Tags: Continuing Professional Development | CPD Coordinator | CPD policy | CPD provision

Do mistakes and critical professional learning go together? Should we plan for evaluation? Cliff Jones presents a list of questions to encourage reflection.

Over Christmas, while you are experiencing the withdrawal symptom of not having to go into work every day, you might care to take a look at the following. It is a series of major questions with prompts to be addressed as you plan to make your school or college into a thinking institution staffed by enthusiastic critical-thinking professionals. There is no significance in the order of the questions.

Some of the questions are more open in nature than others so it would be unfair to establish a uniform tariff for each question. I have, therefore, devised an overall self-evaluation form at the end which you can use to work out your general disposition to critical professional learning.

1. Does critical professional learning require leadership?
Prompt: what about administration, management and coordination; and collaborative, joint and self-leadership?

2. Is there or should there be an orthodox and official approach to critical professional learning?
Prompt: whose purpose is being fulfilled by critical professional learning?

3. Should critical professional learning be timed, targeted and tidy: confined to events?
Prompt: could you tell your colleagues to stop thinking because time had run out?

4. Is critical professional learning a loop or a spiral?
Prompt: does it stop or lead somewhere?

5. What is ‘professional penicillin’?
Prompt: should we always consider unexpected evidence for unintended outcomes?

6. Do mistakes and critical professional learning go together?
Prompt: if you think they do could you persuade an inspector to accept this?

7. Does reflexive professional learning lead to a critical voice?
Prompt: seriously now, how easy is it to arrange for colleagues to learn while interacting?

8. What value do you give to partnered and collaborative critical professional learning?
Prompt: is it possible to arrange to learn as a professional from and with colleagues, irrespective of status?

9. Would you recommend to colleagues some risk taking and that they continue to ‘fail better’?
Prompt: and if Ofsted are asking for your self-evaluation?

10. Should we be attempting to achieve the best quality subjective judgements?
Prompt: is objectivity ever achievable?

11. Is it worth trying to continuously improve?
Prompt: might critical professional learning mean the same as improvement?

12. Should government proposals be subject to critical professional scrutiny?
Prompt: is it the role of professionals in education to implement or to engage with government policy?

13. Have words such as ‘improvement’, ‘modernisation’, ‘effective’ and ‘reform’ been devalued because the government constantly applies them to its policies?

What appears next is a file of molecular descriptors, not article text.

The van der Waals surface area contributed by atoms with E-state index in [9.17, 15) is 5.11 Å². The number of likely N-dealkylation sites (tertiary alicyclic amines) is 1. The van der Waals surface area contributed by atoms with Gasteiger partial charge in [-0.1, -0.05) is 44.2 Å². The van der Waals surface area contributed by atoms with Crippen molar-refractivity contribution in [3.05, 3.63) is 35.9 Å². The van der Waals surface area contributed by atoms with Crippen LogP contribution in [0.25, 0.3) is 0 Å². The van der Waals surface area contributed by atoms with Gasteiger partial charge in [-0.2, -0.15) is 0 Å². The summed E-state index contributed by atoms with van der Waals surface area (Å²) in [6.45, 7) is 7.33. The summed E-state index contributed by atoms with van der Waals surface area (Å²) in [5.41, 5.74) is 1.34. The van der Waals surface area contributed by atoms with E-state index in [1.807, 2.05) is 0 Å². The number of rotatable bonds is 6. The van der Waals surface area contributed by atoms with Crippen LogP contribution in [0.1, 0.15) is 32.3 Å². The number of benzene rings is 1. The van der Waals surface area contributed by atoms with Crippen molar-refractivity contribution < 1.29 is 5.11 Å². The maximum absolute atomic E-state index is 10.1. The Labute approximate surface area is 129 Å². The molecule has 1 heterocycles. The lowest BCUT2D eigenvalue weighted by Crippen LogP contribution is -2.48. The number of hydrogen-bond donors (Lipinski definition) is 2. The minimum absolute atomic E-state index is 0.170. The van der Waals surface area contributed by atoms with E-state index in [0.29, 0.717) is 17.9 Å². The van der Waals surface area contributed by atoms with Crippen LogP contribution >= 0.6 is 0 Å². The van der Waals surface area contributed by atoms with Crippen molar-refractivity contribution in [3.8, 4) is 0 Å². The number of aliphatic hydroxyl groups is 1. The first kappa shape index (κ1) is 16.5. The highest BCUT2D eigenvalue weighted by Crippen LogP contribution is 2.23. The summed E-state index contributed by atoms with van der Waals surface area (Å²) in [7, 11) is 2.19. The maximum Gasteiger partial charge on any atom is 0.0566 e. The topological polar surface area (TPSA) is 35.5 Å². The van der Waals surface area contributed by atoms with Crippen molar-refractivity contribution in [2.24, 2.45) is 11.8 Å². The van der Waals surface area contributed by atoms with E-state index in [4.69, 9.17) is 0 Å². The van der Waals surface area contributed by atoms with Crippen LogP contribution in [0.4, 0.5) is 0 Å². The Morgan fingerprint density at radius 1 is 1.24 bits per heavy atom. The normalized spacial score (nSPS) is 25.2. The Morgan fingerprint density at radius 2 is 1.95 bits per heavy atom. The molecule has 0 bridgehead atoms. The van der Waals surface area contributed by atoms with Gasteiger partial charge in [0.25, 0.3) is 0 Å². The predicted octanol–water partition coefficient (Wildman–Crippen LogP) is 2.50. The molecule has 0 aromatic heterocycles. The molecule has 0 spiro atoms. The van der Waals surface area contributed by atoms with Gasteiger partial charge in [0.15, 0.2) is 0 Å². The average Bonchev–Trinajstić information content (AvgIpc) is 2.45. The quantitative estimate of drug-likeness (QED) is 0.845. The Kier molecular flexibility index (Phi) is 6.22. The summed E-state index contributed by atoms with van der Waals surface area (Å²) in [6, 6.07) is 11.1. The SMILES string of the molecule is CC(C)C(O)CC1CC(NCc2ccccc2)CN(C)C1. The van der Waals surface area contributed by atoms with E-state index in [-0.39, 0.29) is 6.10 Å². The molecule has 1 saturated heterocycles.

Prompt: do we ever dispute the way such words are used?

14. Should teachers and related professionals listen more to children (in fact, to all learners)?
Prompt: if, according to the government, parents are customers what are children; do they too become customers once past the age of consent?

15. How much notice do we give to the notion of Socrates that value comes from the examined self?
Prompt: do we really allow ourselves the opportunity to ask serious questions about or interrogate our own professional learning?

16. Can evidence be intangible as well as tangible?
Prompt: intangible evidence about self-esteem, self-confidence and feeling well motivated is not easy to describe to others so should we forget it in favour of tangible evidence such as improved SAT scores?

17. Should we plan for evaluation?
Prompt: is planning for evaluation simply another way of improving thinking from the outset?

18. Should professionals get involved in defining the impact of professional learning?
Prompt: can we rise above merely trying to learn as professionals within a framework of standards?

Evaluating your disposition to critical professional learning

Having responded to the above questions now examine the following categories and decide which best describes you (and yes I am aware that the categories overlap in places but you are about to have a holiday so please take a relaxed approach).

Category A: The Proactive Professional

  • You are aware that there are other ways of doing things and other purposes than meeting externally given or derived targets.
  • You may possess NPQH or similar but feel that it lacked theory and critical reflection.
  • You know how to cope with inspection but wonder if it has anything at all to do with engendering a positive, enjoyable approach to learning for children.
  • You encourage colleagues to transform ‘failure’ into learning.
  • You know that measuring what is easy to measure is not the way to improve.
  • You are willing to take a few risks.

Category B: The Reactive Professional

  • Managing the CPD budget is very important to you.
  • Your database is up to date.
  • Meeting targets is a priority.
  • Implementing school policy dominates your actions.
  • Statutory Instruments are the first documents you consult before taking action.
  • You are compliant.

One last question: how do you know that professional learning and what happens in the classroom are connected?

This article first appeared in CPD Update – Dec 2006

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